Search this article on Google: Understanding the Right to Appeal as an Indigent Person under the Code of Civil Procedure, 1908
The Indian legal framework offers a robust system designed to enable every individual, regardless of economic status, to seek justice. However, the practical implementation of this system can sometimes become daunting for those from economically weaker sections of society. In this context, understanding the right to appeal as an indigent person under the Code of Civil Procedure, 1908, becomes crucial. The knowledgeable team of legal professionals at SimranLaw is here to simplify this complex issue and offer you key insights drawn from years of experience.
Who is an Indigent Person?
As per Order XXXIII Rule 1 of the Code of Civil Procedure, an individual is considered ‘indigent’ if he/she is not a possessor of sufficient property and is unable to pay prescribed fee. This provision exists to ensure that poverty does not obstruct access to justice.
Right to Appeal
An indigent person, like any other citizen, has the right to appeal against a decision by a court of law. The rules governing this aspect are laid out in Order XLIV of the Code of Civil Procedure, 1908.
This statutory provision allows the poor to appeal a decision without having to pay court fees in advance. The intent behind this arrangement is to provide a level playing field for all citizens, irrespective of their financial status, and this is one way in which our legal system strives to uphold the constitutional mandate for equality before the law.
Case Laws and Judgments
Over time, several landmark judgments have helped shape the interpretation and application of this provision. Here, we review key rulings that have influenced the understanding of the right to appeal as an indigent person.
1. Khemka & Co. (Agencies) Pvt Ltd vs State Of Maharashtra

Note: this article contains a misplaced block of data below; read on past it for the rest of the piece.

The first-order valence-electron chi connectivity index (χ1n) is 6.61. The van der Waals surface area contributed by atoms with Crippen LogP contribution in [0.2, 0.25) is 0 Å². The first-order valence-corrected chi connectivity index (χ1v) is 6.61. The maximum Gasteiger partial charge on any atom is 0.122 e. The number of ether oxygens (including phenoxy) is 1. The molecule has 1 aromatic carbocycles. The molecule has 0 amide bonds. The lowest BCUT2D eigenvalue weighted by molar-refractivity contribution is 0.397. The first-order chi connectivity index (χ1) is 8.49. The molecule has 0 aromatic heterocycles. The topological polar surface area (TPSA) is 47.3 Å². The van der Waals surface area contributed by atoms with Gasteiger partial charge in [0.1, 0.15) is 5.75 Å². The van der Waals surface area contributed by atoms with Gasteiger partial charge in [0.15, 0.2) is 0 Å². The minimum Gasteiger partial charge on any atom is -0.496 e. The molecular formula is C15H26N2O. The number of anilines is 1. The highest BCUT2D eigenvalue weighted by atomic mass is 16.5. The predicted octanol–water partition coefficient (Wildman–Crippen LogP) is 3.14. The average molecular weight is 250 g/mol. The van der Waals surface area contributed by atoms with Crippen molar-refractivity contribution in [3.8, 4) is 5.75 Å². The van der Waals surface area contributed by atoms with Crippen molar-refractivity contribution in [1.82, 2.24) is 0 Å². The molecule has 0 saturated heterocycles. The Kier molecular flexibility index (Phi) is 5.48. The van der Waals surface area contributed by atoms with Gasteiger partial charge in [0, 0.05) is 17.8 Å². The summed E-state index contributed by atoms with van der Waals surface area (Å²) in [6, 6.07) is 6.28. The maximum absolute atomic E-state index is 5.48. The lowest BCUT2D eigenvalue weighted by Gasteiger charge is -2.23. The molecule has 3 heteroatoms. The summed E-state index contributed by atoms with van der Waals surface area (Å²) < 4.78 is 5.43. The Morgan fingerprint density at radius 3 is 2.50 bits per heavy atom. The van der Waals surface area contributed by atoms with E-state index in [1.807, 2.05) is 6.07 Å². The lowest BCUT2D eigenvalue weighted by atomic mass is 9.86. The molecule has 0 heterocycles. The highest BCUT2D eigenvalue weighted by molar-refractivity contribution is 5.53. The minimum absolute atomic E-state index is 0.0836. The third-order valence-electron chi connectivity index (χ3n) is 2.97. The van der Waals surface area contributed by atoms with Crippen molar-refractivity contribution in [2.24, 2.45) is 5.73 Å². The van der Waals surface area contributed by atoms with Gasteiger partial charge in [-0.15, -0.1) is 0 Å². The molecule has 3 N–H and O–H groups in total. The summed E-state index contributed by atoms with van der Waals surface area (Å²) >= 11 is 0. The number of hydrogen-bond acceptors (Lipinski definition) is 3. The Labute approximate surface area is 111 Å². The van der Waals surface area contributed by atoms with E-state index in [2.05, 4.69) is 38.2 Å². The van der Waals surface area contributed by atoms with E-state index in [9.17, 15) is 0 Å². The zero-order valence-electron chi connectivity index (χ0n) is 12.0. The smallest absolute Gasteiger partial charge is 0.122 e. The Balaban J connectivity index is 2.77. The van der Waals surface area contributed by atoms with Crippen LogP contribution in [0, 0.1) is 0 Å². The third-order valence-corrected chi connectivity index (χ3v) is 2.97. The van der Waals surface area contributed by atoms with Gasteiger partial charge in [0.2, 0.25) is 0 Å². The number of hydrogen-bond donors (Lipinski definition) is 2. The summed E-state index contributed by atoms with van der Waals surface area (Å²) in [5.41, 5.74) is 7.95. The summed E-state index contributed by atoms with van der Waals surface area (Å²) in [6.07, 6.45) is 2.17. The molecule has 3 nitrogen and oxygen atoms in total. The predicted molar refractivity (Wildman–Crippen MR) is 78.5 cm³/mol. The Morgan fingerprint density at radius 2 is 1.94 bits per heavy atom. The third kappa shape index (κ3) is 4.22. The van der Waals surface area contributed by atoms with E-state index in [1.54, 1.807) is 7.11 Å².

In this case, the Hon’ble Supreme Court held that a company cannot be considered an indigent person, even if it’s insolvent or in liquidation. The view was essential to protect the provision from misuse and limit its application to genuinely disadvantaged individuals.
2. Gursharan Singh Vs. New Delhi Municipal Committee & Others
The Supreme Court in this case ruled that the provision for indigent persons does not apply merely because the appellant is a retired person and does not have a regular source of income. It is crucial to establish that the appellant does not possess sufficient property to pay court fees.
3. S. Sukumar vs Secretary To Government
This case held that if an appellant has failed to establish the inability to pay court fees, he/she cannot be classified as an indigent person. This case further clarified that Order XLIV applies only when a petitioner is unable to arrange for the requisite court fees due to lack of funds or property.
Understanding the right to appeal as an indigent person calls for a nuanced comprehension of both, the letter of the law and its interpretation by the courts over time. Our team at SimranLaw remains committed to breaking down complex legal issues, providing readers with insights drawn from years of experience.